While that’s well and good, I’d be remiss not to point out that powerful figures have taken notice and aren’t particularly pleased. The 2016 election of Donald Trump was the final straw as far as the status quo’s tolerance for free speech on the internet. His victory proved they could no longer easily steer the public into the arms of their preferred candidates. As such, Russiagate was used to convince much of the public that billionaire tech oligarchs should be encouraged to rid their platforms of wrongthink, a process that continues to accelerate despite the fact that hysterical claims of Trump-Russia election collusion have been summarily dismissed.
Similarly, defenders of the status quo recognize the threat Bitcoin presents to established centralized power and the bloated rent-seeking finance industry. Those with an interest in keeping the entrenched corrupt system in place, or harbor fantasies of subjecting the public to a draconian environment of deeply negative interest rates, are overcome with fear of Bitcoin and other cryptocurrencies due to the freedom they offer average human beings.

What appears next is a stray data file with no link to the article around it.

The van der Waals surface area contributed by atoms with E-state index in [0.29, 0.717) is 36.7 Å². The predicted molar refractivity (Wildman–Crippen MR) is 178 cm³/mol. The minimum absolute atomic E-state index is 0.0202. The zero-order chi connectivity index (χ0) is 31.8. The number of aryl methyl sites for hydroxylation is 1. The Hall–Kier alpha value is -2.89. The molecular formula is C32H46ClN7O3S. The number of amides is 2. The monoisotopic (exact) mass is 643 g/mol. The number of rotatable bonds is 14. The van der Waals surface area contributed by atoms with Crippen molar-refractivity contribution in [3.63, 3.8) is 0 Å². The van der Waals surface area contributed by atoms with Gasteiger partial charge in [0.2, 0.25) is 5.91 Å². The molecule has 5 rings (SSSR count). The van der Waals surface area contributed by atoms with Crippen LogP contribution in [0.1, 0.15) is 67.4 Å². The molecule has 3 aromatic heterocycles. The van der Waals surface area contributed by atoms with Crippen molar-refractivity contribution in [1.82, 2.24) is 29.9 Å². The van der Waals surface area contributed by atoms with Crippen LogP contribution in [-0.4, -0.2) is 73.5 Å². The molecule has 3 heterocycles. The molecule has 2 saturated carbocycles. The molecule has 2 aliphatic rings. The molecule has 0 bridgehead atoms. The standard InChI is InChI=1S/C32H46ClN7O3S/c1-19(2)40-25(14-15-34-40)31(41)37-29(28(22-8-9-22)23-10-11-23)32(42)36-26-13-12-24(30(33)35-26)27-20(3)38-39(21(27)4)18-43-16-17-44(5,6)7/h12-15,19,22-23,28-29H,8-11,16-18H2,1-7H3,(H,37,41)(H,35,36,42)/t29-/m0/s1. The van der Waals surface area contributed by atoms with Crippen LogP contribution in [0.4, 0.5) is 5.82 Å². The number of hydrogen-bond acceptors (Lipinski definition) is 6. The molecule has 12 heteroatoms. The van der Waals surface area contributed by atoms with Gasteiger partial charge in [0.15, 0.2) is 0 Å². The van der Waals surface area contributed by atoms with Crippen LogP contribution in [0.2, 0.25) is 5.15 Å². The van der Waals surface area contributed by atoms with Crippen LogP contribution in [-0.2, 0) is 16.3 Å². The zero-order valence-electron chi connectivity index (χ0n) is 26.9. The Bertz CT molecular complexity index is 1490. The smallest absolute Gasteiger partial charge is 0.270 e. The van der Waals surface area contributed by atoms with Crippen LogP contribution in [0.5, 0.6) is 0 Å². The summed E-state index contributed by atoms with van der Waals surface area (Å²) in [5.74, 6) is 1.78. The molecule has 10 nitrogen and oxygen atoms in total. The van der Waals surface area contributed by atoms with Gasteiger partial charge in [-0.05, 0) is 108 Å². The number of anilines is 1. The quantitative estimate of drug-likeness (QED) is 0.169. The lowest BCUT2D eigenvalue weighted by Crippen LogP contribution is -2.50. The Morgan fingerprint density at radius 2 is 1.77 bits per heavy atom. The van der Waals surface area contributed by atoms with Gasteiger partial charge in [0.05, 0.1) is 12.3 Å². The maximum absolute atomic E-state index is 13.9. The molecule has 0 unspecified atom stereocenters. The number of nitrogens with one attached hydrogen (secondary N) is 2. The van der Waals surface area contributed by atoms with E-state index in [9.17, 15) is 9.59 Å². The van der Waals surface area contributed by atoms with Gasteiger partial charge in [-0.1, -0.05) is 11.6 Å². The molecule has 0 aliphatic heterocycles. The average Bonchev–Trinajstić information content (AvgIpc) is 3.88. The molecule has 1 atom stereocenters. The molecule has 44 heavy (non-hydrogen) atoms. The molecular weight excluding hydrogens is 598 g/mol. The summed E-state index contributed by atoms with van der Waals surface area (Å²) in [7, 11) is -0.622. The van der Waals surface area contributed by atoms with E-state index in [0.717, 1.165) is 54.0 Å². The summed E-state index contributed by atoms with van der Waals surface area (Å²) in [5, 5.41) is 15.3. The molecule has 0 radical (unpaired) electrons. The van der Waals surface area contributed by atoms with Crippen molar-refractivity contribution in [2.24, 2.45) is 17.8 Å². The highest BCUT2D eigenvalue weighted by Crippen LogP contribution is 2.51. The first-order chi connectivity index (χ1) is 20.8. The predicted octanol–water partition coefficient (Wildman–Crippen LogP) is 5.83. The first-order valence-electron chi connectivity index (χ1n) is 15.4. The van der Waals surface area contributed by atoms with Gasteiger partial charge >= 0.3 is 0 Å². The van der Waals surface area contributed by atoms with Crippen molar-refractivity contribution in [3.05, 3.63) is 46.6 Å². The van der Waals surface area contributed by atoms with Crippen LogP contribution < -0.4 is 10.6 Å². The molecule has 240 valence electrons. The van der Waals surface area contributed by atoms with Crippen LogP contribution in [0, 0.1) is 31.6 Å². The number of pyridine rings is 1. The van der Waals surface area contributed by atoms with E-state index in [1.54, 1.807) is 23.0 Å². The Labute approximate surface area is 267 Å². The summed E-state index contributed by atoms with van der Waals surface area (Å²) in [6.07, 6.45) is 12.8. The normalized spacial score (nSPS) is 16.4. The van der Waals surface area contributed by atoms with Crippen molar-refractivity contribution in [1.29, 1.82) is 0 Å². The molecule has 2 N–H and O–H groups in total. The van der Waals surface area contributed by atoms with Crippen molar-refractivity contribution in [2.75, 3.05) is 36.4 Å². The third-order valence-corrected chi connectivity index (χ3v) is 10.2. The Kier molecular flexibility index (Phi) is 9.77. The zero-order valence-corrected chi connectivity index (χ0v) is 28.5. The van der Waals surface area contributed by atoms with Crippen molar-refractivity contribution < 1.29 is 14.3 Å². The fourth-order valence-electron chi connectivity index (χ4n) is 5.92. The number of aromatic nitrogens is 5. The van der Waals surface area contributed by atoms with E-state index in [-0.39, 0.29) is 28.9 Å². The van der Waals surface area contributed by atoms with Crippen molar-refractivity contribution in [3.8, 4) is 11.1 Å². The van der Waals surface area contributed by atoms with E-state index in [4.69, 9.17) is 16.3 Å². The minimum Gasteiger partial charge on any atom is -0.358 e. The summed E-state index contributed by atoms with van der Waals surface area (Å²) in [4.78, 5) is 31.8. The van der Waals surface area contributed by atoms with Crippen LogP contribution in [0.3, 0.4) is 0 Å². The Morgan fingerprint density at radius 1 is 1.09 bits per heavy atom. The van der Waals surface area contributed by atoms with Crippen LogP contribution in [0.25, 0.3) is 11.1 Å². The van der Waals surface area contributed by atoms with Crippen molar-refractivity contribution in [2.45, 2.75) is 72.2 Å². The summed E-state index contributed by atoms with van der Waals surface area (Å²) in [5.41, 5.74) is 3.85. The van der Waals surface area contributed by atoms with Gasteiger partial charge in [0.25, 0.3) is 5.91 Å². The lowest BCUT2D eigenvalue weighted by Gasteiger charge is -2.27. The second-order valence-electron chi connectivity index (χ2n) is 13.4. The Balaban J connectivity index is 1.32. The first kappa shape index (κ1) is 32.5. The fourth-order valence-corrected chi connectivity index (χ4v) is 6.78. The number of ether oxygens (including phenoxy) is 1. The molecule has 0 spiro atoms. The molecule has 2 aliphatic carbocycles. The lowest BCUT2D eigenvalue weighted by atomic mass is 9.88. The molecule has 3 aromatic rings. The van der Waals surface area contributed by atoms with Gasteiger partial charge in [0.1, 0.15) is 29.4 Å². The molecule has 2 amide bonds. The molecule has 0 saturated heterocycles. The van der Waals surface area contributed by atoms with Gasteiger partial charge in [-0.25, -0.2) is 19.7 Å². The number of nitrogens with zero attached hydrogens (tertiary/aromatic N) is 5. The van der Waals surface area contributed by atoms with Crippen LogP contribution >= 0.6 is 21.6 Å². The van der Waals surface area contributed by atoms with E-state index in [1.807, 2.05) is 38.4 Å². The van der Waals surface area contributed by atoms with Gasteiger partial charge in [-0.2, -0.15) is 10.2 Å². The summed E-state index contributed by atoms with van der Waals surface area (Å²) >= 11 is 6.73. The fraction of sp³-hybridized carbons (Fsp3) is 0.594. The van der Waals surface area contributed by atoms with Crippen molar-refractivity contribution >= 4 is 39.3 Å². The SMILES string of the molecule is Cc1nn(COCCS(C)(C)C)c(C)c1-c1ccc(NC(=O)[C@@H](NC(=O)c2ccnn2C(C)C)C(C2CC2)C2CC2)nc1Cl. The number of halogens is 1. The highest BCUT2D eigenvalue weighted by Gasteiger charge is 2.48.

This battle between centralization and decentralization is the true struggle of our era. At the end of the day, the Chinese government and the U.S. government are both obsessed with controlling, tracking and manipulating their own people via propaganda, coercion and threats of imprisonment. We all know about the draconian state of affairs in China with its rampant surveillance and social credit system, but we’d be foolish to dismiss the fact that these same trends are unfolding right here in America, albeit at a slower and stealthier pace. For instance, with no fanfare or public debate, we recently learned that the Department of Homeland Security is determined to use facial recognition on 97% of departing air passengers by 2023. This is being rolled out by airports and airlines across the country with little notice and is catching some passengers off guard (it’s worth reading the entire twitter conversation below).
While it’s certainly important to recognize that tensions between global powers are set to increase in the years ahead and likely alter geopolitical dynamics forever, there are many other very meaningful things occurring simultaneously. We should never lose sight of the fact all governments around the world are becoming increasingly obsessed with centralizing their own power base while controlling and manipulating their citizenry. Just as the public has tools it never had before to empower individuals in a variety of ways, so too do governments.
The biggest opportunity and challenge our generation faces isn’t related to geopolitical games of global empire, but whether or not we can ensure modern technology enhances freedom and decentralizes power, rather than enslave us in a centralized, corporate-government surveillance state. This is the central struggle of our era.